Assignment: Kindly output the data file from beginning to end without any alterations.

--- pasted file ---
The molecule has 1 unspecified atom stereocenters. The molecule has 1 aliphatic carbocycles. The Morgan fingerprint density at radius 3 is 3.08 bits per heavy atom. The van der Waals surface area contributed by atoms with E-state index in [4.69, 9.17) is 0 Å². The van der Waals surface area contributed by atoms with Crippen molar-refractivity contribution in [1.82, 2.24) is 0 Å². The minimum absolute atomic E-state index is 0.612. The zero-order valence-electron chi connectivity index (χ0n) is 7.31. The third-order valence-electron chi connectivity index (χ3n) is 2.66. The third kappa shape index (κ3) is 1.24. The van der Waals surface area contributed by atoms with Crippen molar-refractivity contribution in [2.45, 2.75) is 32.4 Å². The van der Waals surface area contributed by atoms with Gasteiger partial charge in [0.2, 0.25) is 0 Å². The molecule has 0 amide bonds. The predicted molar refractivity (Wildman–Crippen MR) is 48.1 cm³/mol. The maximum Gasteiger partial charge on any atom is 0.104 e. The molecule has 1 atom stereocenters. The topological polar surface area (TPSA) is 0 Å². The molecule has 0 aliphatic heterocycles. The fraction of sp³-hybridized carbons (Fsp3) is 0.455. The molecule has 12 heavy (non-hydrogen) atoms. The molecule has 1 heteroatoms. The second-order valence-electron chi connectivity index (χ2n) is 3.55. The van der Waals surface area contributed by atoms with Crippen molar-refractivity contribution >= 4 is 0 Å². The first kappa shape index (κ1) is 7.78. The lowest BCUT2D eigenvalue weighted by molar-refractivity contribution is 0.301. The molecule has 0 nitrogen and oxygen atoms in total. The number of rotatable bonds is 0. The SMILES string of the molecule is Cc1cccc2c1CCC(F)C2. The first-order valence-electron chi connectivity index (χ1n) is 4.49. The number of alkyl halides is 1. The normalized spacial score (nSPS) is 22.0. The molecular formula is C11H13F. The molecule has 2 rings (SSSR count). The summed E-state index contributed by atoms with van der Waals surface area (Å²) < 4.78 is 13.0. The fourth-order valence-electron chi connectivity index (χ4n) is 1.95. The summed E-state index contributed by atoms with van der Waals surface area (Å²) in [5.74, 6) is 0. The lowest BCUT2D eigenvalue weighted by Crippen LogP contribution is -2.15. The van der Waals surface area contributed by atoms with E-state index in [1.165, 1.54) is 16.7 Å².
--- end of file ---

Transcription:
The molecule has 1 unspecified atom stereocenters. The molecule has 1 aliphatic carbocycles. The Morgan fingerprint density at radius 3 is 3.08 bits per heavy atom. The van der Waals surface area contributed by atoms with E-state index in [4.69, 9.17) is 0 Å². The van der Waals surface area contributed by atoms with Crippen molar-refractivity contribution in [1.82, 2.24) is 0 Å². The minimum absolute atomic E-state index is 0.612. The zero-order valence-electron chi connectivity index (χ0n) is 7.31. The third-order valence-electron chi connectivity index (χ3n) is 2.66. The third kappa shape index (κ3) is 1.24. The van der Waals surface area contributed by atoms with Crippen molar-refractivity contribution in [2.45, 2.75) is 32.4 Å². The van der Waals surface area contributed by atoms with Gasteiger partial charge in [0.2, 0.25) is 0 Å². The molecule has 0 amide bonds. The predicted molar refractivity (Wildman–Crippen MR) is 48.1 cm³/mol. The maximum Gasteiger partial charge on any atom is 0.104 e. The molecule has 1 atom stereocenters. The topological polar surface area (TPSA) is 0 Å². The molecule has 0 aliphatic heterocycles. The fraction of sp³-hybridized carbons (Fsp3) is 0.455. The molecule has 12 heavy (non-hydrogen) atoms. The molecule has 1 heteroatoms. The second-order valence-electron chi connectivity index (χ2n) is 3.55. The van der Waals surface area contributed by atoms with Crippen molar-refractivity contribution >= 4 is 0 Å². The first kappa shape index (κ1) is 7.78. The lowest BCUT2D eigenvalue weighted by molar-refractivity contribution is 0.301. The molecule has 0 nitrogen and oxygen atoms in total. The number of rotatable bonds is 0. The SMILES string of the molecule is Cc1cccc2c1CCC(F)C2. The first-order valence-electron chi connectivity index (χ1n) is 4.49. The number of alkyl halides is 1. The normalized spacial score (nSPS) is 22.0. The molecular formula is C11H13F. The molecule has 2 rings (SSSR count). The summed E-state index contributed by atoms with van der Waals surface area (Å²) < 4.78 is 13.0. The fourth-order valence-electron chi connectivity index (χ4n) is 1.95. The summed E-state index contributed by atoms with van der Waals surface area (Å²) in [5.74, 6) is 0. The lowest BCUT2D eigenvalue weighted by Crippen LogP contribution is -2.15. The van der Waals surface area contributed by atoms with E-state index in [1.165, 1.54) is 16.7 Å².